Future of TV
Recently there's been lots of talk about what Amazon Prime or the likes of NBC and CBS intend to do with their NFL broadcast rights. In the following piece form Kurt Wagner at Recode he flips the deck, and looks at what the NFL, from its perspective, intend to do.
The NFL currently has a large window of opportunity to experiment with its digital offering before its TV contracts run out in 2022. At Rerun, we think the NFL have an interesting dilemma. Should they experiment too much with digital alternatives they could run the risk of confusing their viewers. NFL fans might not be able to easily find or afford the content they want. The NFL will need to strike a balance of innovation in digital viewing experiences, without disrupting its viewers.
One thing Amazon and Twitter will need to learn from traditional broadcasters, is TV's ability to weave a sporting narrative that's worth following throughout a season. At Rerun, we believe it's a mistake to think that audiences will just turn up to watch the game. Such an error could cause both the loss of audiences and revenue.
In a bold Newfronts announcement (nicely summarised here by Recode), the much beleaguered Twitter has repositioned itself as going all-in for live video in a bid to carve out a successful future for the company.
It's smartly partnering with Bloomberg to create a live 24x7 news channel, and with several college and niche sports leagues to create a 24x7 sports offering entitled 'STADIUM'.
At Rerun, we think Twitter can learn a lot from TV's ability to craft a story around sports and news that guides an audience and keeps them watching. If they can marry these editorial values with the real-time connection and conversation that Twitter enables, this could be a very compelling offering.
We're excited to see what Twitter will produce.
Orange is the New Black was recently stolen from post-production company Larson Studios. When the thief, 'The Dark Overload' held the show ransom and threatened to release it, Netflix declined to pay. And so it appeared on The Pirate Bay. After ransom was refused for Orange Is the New Black, its release elsewhere was inevitable. But at Rerun, we think Netflix made the right call.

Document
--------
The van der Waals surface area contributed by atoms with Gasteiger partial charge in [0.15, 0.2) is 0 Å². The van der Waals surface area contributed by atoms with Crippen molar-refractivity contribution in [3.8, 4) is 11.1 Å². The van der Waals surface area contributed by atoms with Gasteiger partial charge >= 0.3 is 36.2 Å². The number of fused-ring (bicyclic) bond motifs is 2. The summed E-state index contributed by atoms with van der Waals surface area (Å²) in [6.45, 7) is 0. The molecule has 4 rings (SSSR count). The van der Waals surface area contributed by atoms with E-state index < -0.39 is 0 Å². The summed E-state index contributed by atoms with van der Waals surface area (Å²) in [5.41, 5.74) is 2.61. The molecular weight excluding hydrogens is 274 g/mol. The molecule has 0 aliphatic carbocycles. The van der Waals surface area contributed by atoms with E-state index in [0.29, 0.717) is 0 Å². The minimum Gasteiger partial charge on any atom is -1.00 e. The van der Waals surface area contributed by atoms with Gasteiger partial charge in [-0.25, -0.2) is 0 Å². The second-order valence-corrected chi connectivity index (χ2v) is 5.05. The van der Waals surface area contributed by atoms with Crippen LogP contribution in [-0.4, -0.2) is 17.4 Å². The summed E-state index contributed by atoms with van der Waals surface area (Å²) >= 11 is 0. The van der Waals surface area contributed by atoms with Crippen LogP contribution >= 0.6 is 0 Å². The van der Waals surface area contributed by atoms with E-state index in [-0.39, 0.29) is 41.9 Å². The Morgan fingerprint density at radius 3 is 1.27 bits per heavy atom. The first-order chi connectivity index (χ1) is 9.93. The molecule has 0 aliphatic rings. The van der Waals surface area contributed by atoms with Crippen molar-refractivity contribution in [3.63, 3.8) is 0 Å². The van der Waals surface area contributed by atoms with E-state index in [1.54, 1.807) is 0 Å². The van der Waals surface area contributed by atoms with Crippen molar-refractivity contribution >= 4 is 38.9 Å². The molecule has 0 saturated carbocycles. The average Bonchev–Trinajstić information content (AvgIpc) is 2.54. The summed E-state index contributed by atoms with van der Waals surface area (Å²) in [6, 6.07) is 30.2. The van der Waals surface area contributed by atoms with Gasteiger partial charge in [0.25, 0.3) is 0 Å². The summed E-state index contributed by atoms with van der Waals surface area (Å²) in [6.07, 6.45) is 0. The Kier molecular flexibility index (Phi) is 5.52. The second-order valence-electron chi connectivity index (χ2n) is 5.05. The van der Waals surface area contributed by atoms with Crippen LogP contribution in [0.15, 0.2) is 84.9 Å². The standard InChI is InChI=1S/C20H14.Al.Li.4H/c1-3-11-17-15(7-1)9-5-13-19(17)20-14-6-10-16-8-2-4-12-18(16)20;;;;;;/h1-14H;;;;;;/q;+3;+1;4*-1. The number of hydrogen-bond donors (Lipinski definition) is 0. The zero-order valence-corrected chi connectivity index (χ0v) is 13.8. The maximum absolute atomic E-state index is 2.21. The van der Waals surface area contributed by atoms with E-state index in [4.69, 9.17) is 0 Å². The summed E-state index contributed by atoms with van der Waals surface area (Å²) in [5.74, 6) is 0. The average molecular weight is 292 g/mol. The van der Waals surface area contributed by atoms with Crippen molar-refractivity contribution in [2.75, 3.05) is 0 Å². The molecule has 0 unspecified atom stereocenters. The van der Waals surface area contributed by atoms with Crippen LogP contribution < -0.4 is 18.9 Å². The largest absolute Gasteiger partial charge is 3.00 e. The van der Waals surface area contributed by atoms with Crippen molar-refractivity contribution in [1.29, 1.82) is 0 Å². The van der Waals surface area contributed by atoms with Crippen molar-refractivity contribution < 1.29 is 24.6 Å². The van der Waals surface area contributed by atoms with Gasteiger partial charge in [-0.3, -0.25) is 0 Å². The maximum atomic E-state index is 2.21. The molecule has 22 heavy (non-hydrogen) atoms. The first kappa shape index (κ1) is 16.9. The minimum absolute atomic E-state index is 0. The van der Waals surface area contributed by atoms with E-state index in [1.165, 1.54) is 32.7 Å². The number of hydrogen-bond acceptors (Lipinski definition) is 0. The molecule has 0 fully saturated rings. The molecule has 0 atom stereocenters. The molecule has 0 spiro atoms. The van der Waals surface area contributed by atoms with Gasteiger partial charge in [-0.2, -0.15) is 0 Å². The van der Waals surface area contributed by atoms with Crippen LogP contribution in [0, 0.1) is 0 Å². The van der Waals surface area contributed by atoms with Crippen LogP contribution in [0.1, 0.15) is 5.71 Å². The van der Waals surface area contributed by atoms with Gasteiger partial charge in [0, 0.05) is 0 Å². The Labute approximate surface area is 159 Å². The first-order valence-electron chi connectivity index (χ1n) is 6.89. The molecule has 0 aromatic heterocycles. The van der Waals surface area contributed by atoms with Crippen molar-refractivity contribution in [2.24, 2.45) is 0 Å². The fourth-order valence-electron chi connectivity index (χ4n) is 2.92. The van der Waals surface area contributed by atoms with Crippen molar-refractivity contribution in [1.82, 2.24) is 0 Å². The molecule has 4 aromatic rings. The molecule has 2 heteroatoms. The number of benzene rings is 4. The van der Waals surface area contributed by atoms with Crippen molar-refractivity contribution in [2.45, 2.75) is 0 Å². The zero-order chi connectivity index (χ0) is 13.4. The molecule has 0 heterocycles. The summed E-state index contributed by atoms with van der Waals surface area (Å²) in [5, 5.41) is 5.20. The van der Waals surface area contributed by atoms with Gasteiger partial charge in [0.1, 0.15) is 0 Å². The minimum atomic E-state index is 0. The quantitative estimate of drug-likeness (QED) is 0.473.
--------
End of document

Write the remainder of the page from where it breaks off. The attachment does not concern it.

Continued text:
For the everyday, run of the mill streamer, torrenting is awkward. The process of downloading a torrenting client, finding a legit file etc. is time consuming and not really worth it when compared to the ease of Netflix. Netflix is now in over 200 countries, available across a huge range of devices, and gives a wealth of content for less than the cost of lunch. We reckon the general viewer is more than happy to wait for the official release of Orange is the New Black later this year.
We think there's a valuable lesson to be learnt for content providers. If, on the other hand Game of Thrones was stolen, it would be a huge blow for HBO. The reason being that Game of Thrones, in the first place, is hard to legitimately access worldwide. It was one of the most pirated shows last year. We think it's important that once a show becomes popular, it becomes easily available as soon as possible, to reduce worldwide piracy, and the impact of thieves like 'The Dark Overload'.